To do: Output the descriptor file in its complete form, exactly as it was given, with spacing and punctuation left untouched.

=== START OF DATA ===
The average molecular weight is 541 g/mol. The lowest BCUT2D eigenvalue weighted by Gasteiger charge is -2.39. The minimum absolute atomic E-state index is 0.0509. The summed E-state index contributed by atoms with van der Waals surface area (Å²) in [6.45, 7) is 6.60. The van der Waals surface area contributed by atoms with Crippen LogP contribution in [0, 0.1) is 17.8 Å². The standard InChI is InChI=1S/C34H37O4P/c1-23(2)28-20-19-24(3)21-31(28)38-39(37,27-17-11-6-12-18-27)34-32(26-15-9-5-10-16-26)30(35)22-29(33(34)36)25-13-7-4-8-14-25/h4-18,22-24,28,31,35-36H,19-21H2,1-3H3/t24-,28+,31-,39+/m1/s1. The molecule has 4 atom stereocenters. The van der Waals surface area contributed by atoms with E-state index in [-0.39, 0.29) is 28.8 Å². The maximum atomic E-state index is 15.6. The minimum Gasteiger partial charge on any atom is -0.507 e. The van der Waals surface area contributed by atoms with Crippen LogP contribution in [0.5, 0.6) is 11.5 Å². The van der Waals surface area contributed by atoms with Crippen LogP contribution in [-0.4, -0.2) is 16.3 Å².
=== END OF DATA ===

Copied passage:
The average molecular weight is 541 g/mol. The lowest BCUT2D eigenvalue weighted by Gasteiger charge is -2.39. The minimum absolute atomic E-state index is 0.0509. The summed E-state index contributed by atoms with van der Waals surface area (Å²) in [6.45, 7) is 6.60. The van der Waals surface area contributed by atoms with Crippen LogP contribution in [0, 0.1) is 17.8 Å². The standard InChI is InChI=1S/C34H37O4P/c1-23(2)28-20-19-24(3)21-31(28)38-39(37,27-17-11-6-12-18-27)34-32(26-15-9-5-10-16-26)30(35)22-29(33(34)36)25-13-7-4-8-14-25/h4-18,22-24,28,31,35-36H,19-21H2,1-3H3/t24-,28+,31-,39+/m1/s1. The molecule has 4 atom stereocenters. The van der Waals surface area contributed by atoms with E-state index in [-0.39, 0.29) is 28.8 Å². The maximum atomic E-state index is 15.6. The minimum Gasteiger partial charge on any atom is -0.507 e. The van der Waals surface area contributed by atoms with Crippen LogP contribution in [0.5, 0.6) is 11.5 Å². The van der Waals surface area contributed by atoms with Crippen LogP contribution in [-0.4, -0.2) is 16.3 Å².